Morocco's King Mohammed VI has issued a royal pardon for several members of the Hirak Rif Movement as part of the commemorations for the country's annual Throne Day today. Hundreds of other detainees and prisoners are also being released.
The popular movement erupted in protests in Morocco's northern Rif region in 2016, following the death of fishmonger Mohcine Fikri who was crushed in a garbage truck while trying to retrieve his produce which had been confiscated by police.
The protests spread and resulted in violent clashes between security forces and protestors. The authorities arrested its prominent members and leaders in Al-Hoceima province in 2017. Fifty-three Hirak Rif members were charged and imprisoned, with sentences ranging from one to 20 years.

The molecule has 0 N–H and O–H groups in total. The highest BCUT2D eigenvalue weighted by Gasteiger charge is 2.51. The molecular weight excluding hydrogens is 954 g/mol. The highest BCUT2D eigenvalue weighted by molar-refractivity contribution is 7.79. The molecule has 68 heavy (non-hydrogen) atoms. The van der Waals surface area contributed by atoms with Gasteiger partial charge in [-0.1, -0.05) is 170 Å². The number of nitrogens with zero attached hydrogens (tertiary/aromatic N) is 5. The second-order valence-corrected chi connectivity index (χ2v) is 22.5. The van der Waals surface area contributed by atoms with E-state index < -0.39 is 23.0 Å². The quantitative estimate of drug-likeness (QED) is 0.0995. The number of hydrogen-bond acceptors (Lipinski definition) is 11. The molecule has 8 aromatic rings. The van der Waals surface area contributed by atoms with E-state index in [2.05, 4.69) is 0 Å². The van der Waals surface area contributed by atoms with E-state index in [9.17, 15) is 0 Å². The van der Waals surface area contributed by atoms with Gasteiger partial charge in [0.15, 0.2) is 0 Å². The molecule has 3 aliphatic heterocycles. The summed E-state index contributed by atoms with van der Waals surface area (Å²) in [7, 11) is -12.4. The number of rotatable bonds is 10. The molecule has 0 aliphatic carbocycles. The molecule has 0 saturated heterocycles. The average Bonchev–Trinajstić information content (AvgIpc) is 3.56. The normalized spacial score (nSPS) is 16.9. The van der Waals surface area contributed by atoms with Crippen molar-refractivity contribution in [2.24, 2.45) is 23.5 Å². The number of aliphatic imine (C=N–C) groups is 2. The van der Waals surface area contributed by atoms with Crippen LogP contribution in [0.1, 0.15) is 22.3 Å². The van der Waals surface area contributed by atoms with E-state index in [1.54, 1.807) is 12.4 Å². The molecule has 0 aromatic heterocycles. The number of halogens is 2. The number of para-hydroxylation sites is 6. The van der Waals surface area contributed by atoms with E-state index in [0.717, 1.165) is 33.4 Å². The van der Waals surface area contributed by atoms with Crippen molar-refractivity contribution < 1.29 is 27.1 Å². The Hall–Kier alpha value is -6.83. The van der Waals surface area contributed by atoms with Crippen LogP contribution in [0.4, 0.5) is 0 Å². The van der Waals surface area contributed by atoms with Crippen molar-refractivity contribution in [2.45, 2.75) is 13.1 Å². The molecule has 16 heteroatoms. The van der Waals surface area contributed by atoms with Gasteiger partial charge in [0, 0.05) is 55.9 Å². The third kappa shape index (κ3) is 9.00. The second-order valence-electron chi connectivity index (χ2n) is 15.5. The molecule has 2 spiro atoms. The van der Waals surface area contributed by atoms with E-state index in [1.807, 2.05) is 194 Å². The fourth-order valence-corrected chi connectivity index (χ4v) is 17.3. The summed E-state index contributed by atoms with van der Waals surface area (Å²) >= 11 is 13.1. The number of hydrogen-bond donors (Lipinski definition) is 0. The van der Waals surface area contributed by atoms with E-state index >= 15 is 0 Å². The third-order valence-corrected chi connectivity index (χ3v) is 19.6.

Among the prominent members who are now being pardoned and released are Mohamed El-Mejjaoui – nicknamed "Al-Hakim" (The wise) – and political activist Nasser Zefzafi, who reportedly sewed his lips together in protest against his charges last year. The royal pardon was announced yesterday, and covers the release of a total of 1,446 detainees.
Human rights organisations have been calling for the release of political detainees and "prisoners of conscience" in Morocco for years. UK-based Human Right Watch called on the Moroccan authorities to release activists in February.
There is usually a better chance of detainees and prisoners being released on religious celebrations such as Eid and national celebrations such as Throne Day. With Eid Al-Adha and Throne Day occurring on consecutive days this week, the pardon is unsurprising despite the longer sentences of some of those released.